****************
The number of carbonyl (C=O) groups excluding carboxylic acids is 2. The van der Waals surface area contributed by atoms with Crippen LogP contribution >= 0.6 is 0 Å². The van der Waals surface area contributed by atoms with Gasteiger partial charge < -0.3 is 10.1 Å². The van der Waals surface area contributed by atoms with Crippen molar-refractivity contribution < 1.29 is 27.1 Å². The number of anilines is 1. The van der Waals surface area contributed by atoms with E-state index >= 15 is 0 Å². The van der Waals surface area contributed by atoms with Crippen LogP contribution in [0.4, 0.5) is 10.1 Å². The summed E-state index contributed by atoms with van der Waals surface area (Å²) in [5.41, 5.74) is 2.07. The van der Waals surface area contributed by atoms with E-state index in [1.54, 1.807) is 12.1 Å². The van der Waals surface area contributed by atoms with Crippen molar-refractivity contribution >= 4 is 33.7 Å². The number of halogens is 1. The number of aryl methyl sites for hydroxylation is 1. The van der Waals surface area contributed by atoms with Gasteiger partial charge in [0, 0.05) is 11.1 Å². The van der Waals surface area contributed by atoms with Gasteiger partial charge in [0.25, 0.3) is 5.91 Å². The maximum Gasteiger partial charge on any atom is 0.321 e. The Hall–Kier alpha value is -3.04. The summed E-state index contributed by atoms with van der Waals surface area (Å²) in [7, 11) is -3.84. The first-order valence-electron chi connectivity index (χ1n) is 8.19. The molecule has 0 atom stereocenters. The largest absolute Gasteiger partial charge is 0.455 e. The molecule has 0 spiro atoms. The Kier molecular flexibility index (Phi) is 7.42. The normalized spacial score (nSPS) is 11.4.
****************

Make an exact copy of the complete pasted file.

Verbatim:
The number of carbonyl (C=O) groups excluding carboxylic acids is 2. The van der Waals surface area contributed by atoms with Crippen LogP contribution >= 0.6 is 0 Å². The van der Waals surface area contributed by atoms with Gasteiger partial charge < -0.3 is 10.1 Å². The van der Waals surface area contributed by atoms with Crippen molar-refractivity contribution < 1.29 is 27.1 Å². The number of anilines is 1. The van der Waals surface area contributed by atoms with E-state index >= 15 is 0 Å². The van der Waals surface area contributed by atoms with Crippen LogP contribution in [0.4, 0.5) is 10.1 Å². The summed E-state index contributed by atoms with van der Waals surface area (Å²) in [5.41, 5.74) is 2.07. The van der Waals surface area contributed by atoms with E-state index in [1.54, 1.807) is 12.1 Å². The van der Waals surface area contributed by atoms with Crippen molar-refractivity contribution >= 4 is 33.7 Å². The number of halogens is 1. The number of aryl methyl sites for hydroxylation is 1. The van der Waals surface area contributed by atoms with Gasteiger partial charge in [0, 0.05) is 11.1 Å². The van der Waals surface area contributed by atoms with Gasteiger partial charge in [0.25, 0.3) is 5.91 Å². The maximum Gasteiger partial charge on any atom is 0.321 e. The Hall–Kier alpha value is -3.04. The summed E-state index contributed by atoms with van der Waals surface area (Å²) in [7, 11) is -3.84. The first-order valence-electron chi connectivity index (χ1n) is 8.19. The molecule has 0 atom stereocenters. The largest absolute Gasteiger partial charge is 0.455 e. The molecule has 0 spiro atoms. The Kier molecular flexibility index (Phi) is 7.42. The normalized spacial score (nSPS) is 11.4.